A version of this piece was originally published on Vivala.
To my white novio,
I am going to need to speak to you frankly about what it means to date a brown girl from ChicoPelon Managua, Nicaragua. Because since I arrived to the USA, you white boys have been attempting to recolonize my already mestiza (read: colonized) body, and I have generally avoided truly falling in love with someone who cannot accept all this brown sugar for one obvious reason: I am a white boy’s nightmare.
The dishes are dirty? Reparations.
I will not teach you Spanish. People get paid for that type of labor, lots of money.
And I want to understand, though you will never really understand, what it feels like to be an outsider. I want you to see and feel, even if just for a minute, what my Spanish speaking mami and papi experience in this country. I want you to have to watch shows like Plaza Sésamo to begin to gain entrance into these spaces that will be foreign to you.
I will not tell my friends to take it easy on you. Because you see, my family will embrace you with open arms and "like" you almost too immediately. There are reasons for that, deep colonized-folk reasons, so my friends will vet you. I want them to ask you if you have a “thing” for Latinas, and now matter what you say they will give you a non-descriptive, "hmm." I want them to ask you how much of your attraction is a fetish for my cultura, and what you think about capitalism as a white male. I want to watch you squirm and see your true colors seep out through your pores, because I am going to need your support when I meet your friends I want to know how much heat you can take. Your friends will call me “caliente” and ask me if I love spicy food, as if ALL LATINX CUISINE IS SPICY! And even venture to request I speak some Spanish to them. All this will be a product of your context, and I will not sink. But I expect you to swim just as furiously when my friends come for your head, figuratively, because your friends, whether intentionally or not, will come for my heart and I will handle it.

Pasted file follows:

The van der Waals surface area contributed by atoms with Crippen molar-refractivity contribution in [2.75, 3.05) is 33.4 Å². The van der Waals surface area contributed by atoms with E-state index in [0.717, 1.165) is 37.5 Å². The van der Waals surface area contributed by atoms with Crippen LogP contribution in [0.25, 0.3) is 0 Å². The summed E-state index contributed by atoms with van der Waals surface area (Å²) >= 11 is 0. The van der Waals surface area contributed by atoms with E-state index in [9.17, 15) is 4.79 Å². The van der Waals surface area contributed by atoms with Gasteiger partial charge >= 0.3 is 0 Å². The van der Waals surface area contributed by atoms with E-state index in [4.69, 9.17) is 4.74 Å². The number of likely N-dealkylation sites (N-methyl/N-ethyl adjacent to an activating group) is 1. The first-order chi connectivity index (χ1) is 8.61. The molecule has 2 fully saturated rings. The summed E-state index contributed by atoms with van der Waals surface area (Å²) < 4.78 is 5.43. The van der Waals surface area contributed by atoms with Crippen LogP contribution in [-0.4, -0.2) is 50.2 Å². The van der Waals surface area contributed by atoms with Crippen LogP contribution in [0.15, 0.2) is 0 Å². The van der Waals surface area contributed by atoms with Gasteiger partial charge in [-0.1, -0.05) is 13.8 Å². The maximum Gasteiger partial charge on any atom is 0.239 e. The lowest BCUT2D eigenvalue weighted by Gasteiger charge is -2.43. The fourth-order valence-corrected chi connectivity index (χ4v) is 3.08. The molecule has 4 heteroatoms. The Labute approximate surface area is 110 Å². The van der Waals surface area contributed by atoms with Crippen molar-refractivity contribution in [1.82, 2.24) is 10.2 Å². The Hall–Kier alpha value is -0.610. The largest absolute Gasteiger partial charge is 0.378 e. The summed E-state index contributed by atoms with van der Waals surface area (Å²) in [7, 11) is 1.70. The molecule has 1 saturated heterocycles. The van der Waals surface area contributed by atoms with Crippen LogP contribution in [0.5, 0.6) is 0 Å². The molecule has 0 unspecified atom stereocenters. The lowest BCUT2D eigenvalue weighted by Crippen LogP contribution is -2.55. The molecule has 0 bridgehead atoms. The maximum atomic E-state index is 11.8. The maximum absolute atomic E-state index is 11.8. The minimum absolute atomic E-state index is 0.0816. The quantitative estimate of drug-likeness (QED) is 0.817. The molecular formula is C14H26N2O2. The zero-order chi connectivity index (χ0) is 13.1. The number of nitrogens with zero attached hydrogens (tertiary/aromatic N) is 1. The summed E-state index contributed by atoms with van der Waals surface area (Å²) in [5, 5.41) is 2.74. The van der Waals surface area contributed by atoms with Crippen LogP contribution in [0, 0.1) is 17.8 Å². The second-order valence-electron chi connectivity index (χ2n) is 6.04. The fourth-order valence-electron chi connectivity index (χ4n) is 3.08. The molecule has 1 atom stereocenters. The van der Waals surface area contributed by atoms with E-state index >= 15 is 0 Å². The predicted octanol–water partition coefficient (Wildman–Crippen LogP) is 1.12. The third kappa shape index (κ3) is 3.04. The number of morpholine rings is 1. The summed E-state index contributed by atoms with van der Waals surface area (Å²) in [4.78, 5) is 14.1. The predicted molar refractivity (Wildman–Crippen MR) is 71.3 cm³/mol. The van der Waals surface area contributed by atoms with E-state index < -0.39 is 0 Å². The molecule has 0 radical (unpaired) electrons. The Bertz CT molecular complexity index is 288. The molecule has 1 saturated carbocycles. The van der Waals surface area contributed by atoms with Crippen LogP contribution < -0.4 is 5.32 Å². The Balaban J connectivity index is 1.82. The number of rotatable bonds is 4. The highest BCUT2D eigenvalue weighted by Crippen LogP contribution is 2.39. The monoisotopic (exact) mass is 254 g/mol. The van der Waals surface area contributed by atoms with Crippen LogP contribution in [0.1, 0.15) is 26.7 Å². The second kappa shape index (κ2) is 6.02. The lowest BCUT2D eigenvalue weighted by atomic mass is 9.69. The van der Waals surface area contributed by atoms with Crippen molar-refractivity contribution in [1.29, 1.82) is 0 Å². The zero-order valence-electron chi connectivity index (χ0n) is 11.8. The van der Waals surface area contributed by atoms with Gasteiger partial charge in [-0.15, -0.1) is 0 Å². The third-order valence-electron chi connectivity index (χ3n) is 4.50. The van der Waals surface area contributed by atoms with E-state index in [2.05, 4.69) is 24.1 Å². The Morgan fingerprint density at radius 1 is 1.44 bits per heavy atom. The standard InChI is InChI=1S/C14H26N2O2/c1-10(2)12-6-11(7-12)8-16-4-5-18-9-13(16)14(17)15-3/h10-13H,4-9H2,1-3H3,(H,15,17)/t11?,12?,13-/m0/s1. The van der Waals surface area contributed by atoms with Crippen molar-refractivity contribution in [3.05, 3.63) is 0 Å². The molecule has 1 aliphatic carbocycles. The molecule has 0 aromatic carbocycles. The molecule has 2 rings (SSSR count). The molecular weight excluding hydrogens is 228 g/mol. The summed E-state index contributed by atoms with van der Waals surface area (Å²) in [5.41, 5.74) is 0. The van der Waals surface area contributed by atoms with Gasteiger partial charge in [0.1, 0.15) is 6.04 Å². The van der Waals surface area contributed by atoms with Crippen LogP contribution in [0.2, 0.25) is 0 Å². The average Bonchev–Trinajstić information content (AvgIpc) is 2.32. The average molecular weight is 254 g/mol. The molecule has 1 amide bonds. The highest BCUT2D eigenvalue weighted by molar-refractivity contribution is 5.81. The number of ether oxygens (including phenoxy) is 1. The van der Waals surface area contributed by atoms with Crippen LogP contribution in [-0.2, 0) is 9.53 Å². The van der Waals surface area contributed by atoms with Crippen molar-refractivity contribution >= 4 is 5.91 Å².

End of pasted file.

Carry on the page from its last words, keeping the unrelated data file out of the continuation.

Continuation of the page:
I will expect you to say my name, in my accent. I was born, Priscila Dorcas Mojica Rodríguez. One "L" because two makes a "Y" sound in my country, "Priscilla" me one day, I dare you. Not only that but your name will be said properly in all your spaces, and even my own spaces, so I expect you to at least hold my name, my entire name, with love and intention.
People in my community are going to love the color of your eyes, your baby blue eyes. It might even inflate your ego, check that at the door. My communities have been told our entire lives that white features are superior to our own darker ones, wider noses, flatter faces, etc. Your whiteness is coveted, but that comes at my subjugation and the subjugation of my people.
I may jokingly call you an “honorary” Nicaraguan, it is a joke. It is my simplified way of acknowledging that you as a white man dating a Pinolera born woman will have access to things about my culture that you cannot get while visiting on a mission trip or vacationing in my country. Please do not repeat this to your friends, nor to any other Latinx you encounter, because the struggle of being Nica is unique and needs to be lived. Being Nicaraguense is my birthright, much like having the ability to never fear being stopped by a cop on a simple traffic citation is yours.
My brownness is special, and I will talk about my brownness and my food and my cultura with pride. Understand that this is counter-cultural in a society that wants me to assimilate. My pride is political here...
And these are just a few things that you will encounter and live-through if you insist on dating a brown girl from ChicoPelon Managua, Nicaragua.